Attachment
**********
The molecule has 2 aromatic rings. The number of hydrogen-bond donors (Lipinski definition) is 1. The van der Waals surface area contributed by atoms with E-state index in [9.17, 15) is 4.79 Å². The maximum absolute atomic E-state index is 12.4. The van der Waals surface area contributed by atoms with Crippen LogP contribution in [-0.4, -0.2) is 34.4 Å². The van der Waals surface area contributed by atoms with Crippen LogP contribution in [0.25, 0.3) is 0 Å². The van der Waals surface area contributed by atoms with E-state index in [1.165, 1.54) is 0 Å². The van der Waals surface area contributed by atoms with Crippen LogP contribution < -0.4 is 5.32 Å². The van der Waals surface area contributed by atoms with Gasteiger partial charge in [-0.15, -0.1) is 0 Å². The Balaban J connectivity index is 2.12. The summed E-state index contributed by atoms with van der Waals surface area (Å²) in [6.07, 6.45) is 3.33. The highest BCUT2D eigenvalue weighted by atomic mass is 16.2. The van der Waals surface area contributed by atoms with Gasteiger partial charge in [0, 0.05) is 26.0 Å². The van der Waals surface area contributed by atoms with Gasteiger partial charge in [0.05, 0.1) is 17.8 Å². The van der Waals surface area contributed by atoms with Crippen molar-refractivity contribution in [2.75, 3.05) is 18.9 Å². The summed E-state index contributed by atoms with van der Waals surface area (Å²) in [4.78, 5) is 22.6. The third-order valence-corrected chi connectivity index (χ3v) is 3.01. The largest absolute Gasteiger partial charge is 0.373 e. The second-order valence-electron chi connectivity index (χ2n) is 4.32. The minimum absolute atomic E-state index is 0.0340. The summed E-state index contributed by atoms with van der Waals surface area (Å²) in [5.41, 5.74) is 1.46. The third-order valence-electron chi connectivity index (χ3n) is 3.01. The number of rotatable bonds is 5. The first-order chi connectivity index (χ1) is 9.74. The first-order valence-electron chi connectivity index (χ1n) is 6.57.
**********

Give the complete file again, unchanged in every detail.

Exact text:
The molecule has 2 aromatic rings. The number of hydrogen-bond donors (Lipinski definition) is 1. The van der Waals surface area contributed by atoms with E-state index in [9.17, 15) is 4.79 Å². The maximum absolute atomic E-state index is 12.4. The van der Waals surface area contributed by atoms with Crippen LogP contribution in [-0.4, -0.2) is 34.4 Å². The van der Waals surface area contributed by atoms with Crippen LogP contribution in [0.25, 0.3) is 0 Å². The van der Waals surface area contributed by atoms with E-state index in [1.165, 1.54) is 0 Å². The van der Waals surface area contributed by atoms with Crippen LogP contribution < -0.4 is 5.32 Å². The van der Waals surface area contributed by atoms with Gasteiger partial charge in [-0.15, -0.1) is 0 Å². The Balaban J connectivity index is 2.12. The summed E-state index contributed by atoms with van der Waals surface area (Å²) in [6.07, 6.45) is 3.33. The highest BCUT2D eigenvalue weighted by atomic mass is 16.2. The van der Waals surface area contributed by atoms with Gasteiger partial charge in [0, 0.05) is 26.0 Å². The van der Waals surface area contributed by atoms with Gasteiger partial charge in [0.05, 0.1) is 17.8 Å². The van der Waals surface area contributed by atoms with Crippen molar-refractivity contribution in [2.75, 3.05) is 18.9 Å². The summed E-state index contributed by atoms with van der Waals surface area (Å²) in [4.78, 5) is 22.6. The third-order valence-corrected chi connectivity index (χ3v) is 3.01. The largest absolute Gasteiger partial charge is 0.373 e. The second-order valence-electron chi connectivity index (χ2n) is 4.32. The minimum absolute atomic E-state index is 0.0340. The summed E-state index contributed by atoms with van der Waals surface area (Å²) in [5.41, 5.74) is 1.46. The third-order valence-electron chi connectivity index (χ3n) is 3.01. The number of rotatable bonds is 5. The first-order chi connectivity index (χ1) is 9.74. The first-order valence-electron chi connectivity index (χ1n) is 6.57.